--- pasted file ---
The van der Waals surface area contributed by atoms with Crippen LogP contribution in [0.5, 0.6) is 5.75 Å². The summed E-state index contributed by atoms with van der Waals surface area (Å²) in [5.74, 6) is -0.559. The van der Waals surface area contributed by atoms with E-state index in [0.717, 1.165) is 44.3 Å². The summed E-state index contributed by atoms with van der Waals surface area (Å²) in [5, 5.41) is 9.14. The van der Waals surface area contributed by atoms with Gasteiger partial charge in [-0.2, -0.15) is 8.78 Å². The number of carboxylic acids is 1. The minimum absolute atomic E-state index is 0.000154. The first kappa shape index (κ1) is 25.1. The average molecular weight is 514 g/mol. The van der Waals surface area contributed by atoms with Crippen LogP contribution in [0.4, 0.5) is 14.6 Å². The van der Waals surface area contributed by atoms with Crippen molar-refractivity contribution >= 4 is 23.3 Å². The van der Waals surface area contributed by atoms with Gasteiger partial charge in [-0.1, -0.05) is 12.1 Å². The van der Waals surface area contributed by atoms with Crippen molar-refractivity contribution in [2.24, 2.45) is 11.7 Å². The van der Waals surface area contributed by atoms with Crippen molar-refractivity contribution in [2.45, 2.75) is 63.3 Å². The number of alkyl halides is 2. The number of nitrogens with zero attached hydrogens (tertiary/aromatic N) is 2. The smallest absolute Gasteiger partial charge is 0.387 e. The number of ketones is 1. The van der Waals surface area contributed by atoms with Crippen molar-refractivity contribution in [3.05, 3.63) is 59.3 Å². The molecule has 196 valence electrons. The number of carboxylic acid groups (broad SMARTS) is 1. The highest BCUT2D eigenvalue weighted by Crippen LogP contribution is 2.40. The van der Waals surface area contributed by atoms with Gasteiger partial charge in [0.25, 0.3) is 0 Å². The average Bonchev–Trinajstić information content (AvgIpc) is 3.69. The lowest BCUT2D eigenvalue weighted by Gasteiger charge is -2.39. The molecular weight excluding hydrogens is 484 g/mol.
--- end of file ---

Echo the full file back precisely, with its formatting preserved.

The van der Waals surface area contributed by atoms with Crippen LogP contribution in [0.5, 0.6) is 5.75 Å². The summed E-state index contributed by atoms with van der Waals surface area (Å²) in [5.74, 6) is -0.559. The van der Waals surface area contributed by atoms with E-state index in [0.717, 1.165) is 44.3 Å². The summed E-state index contributed by atoms with van der Waals surface area (Å²) in [5, 5.41) is 9.14. The van der Waals surface area contributed by atoms with Gasteiger partial charge in [-0.2, -0.15) is 8.78 Å². The number of carboxylic acids is 1. The minimum absolute atomic E-state index is 0.000154. The first kappa shape index (κ1) is 25.1. The average molecular weight is 514 g/mol. The van der Waals surface area contributed by atoms with Crippen LogP contribution in [0.4, 0.5) is 14.6 Å². The van der Waals surface area contributed by atoms with Crippen molar-refractivity contribution >= 4 is 23.3 Å². The van der Waals surface area contributed by atoms with Gasteiger partial charge in [-0.1, -0.05) is 12.1 Å². The van der Waals surface area contributed by atoms with Crippen molar-refractivity contribution in [2.24, 2.45) is 11.7 Å². The van der Waals surface area contributed by atoms with Crippen molar-refractivity contribution in [2.45, 2.75) is 63.3 Å². The number of alkyl halides is 2. The number of nitrogens with zero attached hydrogens (tertiary/aromatic N) is 2. The smallest absolute Gasteiger partial charge is 0.387 e. The number of ketones is 1. The van der Waals surface area contributed by atoms with Crippen molar-refractivity contribution in [3.05, 3.63) is 59.3 Å². The molecule has 196 valence electrons. The number of carboxylic acid groups (broad SMARTS) is 1. The highest BCUT2D eigenvalue weighted by Crippen LogP contribution is 2.40. The van der Waals surface area contributed by atoms with Gasteiger partial charge in [0.25, 0.3) is 0 Å². The average Bonchev–Trinajstić information content (AvgIpc) is 3.69. The lowest BCUT2D eigenvalue weighted by Gasteiger charge is -2.39. The molecular weight excluding hydrogens is 484 g/mol.